Aura: pallet_aura::{Module, Config<T>, Inherent},
		Grandpa: pallet_grandpa::{Module, Call, Storage, Config, Event},
		Balances: pallet_balances::{Module, Call, Storage, Config<T>, Event<T>},
		TransactionPayment: pallet_transaction_payment::{Module, Storage},
		Sudo: pallet_sudo::{Module, Call, Config<T>, Storage, Event<T>},
		// Include the custom logic from the template pallet in the runtime.
		TemplateModule: pallet_template::{Module, Call, Storage, Event<T>},

I kind of can’t even guess what this might expand to, even though the syntax begins with “pub enum Runtime …”. But even though that’s alarming, it’s also what’s so great about macros: you can wrap up some very complex constructions into something that is at least simple on the surface.

Much of the rest of the runtime file is dedicated to defining assocated types on Runtime for specific pallets, like

impl pallet_transaction_payment::Trait for Runtime {
	type Currency = Balances;
	type OnTransactionPayment = ();
	type TransactionByteFee = TransactionByteFee;
	type WeightToFee = IdentityFee<Balance>;
	type FeeMultiplierUpdate = ();

I’m sure there is tons of inherent complexity in building even a simple blockchain, and substrate is not a simple blockchain, it’s a complex toolkit for building complex blockchains.

The build fails

I run into a build error:

  error[E0282]: type annotations needed
      --> /home/ubuntu/.cargo/registry/src/
  541  |                   let accuracy = P::ACCURACY.saturated_into();
       |                       ^^^^^^^^ consider giving `accuracy` a type

Because this is a Rust typechecking error, I’m guessing this is a problem related to nightlies: the tutorial has told me to use just “nightly”, and probably I need a specific nightly.

I see that the readme for substrate-node-template has a different cargo build invocation than the tutorial:

WASM_BUILD_TOOLCHAIN=nightly-2020-10-05 cargo build --release

This is telling the substrate build scripts (presumably) to use a specific nightly when building the WASM parts of the runtime.

I install that nightly and its wasm target:

rustup toolchain install nightly-2020-10-05
rustup target add wasm32-unknown-unknown --toolchain=nightly-2020-10-05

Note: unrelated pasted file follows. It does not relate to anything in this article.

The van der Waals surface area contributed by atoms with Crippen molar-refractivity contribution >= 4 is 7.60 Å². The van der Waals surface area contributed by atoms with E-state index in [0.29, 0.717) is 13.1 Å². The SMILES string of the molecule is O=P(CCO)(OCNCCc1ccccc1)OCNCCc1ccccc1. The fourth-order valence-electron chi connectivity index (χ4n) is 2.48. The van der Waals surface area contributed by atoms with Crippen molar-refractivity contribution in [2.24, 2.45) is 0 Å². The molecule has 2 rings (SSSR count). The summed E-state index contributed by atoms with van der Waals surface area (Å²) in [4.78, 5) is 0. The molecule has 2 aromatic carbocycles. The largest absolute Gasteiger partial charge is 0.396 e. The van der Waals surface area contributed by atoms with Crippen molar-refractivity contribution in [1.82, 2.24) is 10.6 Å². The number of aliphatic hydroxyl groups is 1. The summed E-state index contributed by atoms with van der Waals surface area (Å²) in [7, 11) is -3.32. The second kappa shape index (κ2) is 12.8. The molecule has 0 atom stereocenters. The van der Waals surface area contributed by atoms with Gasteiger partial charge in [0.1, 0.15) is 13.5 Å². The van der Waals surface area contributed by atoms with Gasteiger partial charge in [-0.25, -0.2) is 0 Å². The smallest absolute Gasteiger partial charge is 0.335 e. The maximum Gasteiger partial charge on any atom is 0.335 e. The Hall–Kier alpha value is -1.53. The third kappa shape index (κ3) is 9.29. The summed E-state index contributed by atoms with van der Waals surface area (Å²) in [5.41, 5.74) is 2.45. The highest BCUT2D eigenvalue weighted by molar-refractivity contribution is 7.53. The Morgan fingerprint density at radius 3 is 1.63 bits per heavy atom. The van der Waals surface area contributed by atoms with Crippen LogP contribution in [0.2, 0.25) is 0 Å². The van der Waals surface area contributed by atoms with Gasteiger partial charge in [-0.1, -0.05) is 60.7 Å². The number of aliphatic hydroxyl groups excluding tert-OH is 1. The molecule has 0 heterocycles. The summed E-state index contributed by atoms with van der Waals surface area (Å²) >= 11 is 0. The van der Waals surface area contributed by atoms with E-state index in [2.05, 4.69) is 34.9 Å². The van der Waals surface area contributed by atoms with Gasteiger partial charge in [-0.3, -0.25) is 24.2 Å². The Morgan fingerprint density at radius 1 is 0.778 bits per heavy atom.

and run the new build command:

$ WASM_BUILD_TOOLCHAIN=nightly-2020-10-05 cargo build --release
   Compiling librocksdb-sys v6.11.4
   Compiling futures-timer v3.0.2
   Compiling jsonrpc-ipc-server v15.0.0
   Compiling parity-util-mem v0.7.0
The following warnings were emitted during compilation:

warning: couldn't execute `llvm-config --prefix` (error: No such file or directory (os error 2))
warning: set the LLVM_CONFIG_PATH environment variable to the full path to a valid `llvm-config` executable (including the executable itself)

error: failed to run custom build command for `librocksdb-sys v6.11.4`

A different error. This is surely because I didn’t run the setup script, thinking I had all the development prerequisites installed. Fortunately I’m familiar with this error and know I need to install clang/llvm development packages.

I sudo install libclang-dev and try again. It fails. I sudo install llvm-dev and try again:

$ WASM_BUILD_TOOLCHAIN=nightly-2020-10-05 cargo build --release
   Compiling librocksdb-sys v6.11.4
   Compiling async-std v1.6.2
   Compiling sp-utils v2.0.0
   Compiling cranelift-wasm v0.66.0
error: failed to run custom build command for `librocksdb-sys v6.11.4`

Caused by:
  process didn't exit successfully: `/home/ubuntu/substrate-node-template/target/release/build/librocksdb-sys-871a9c160c12016c/build-script-build` (exit code: 101)
  --- stderr
  rocksdb/include/rocksdb/c.h:65:10: fatal error: 'stdarg.h' file not found

This one is because clang’s stdlib is not installed. I sudo install libc++-dev and try again. Nope, not that one. I stop guessing and look at the script at Oh, it’s just clang. I sudo install clang and try again.

Now my build succeeds. Big brain right here.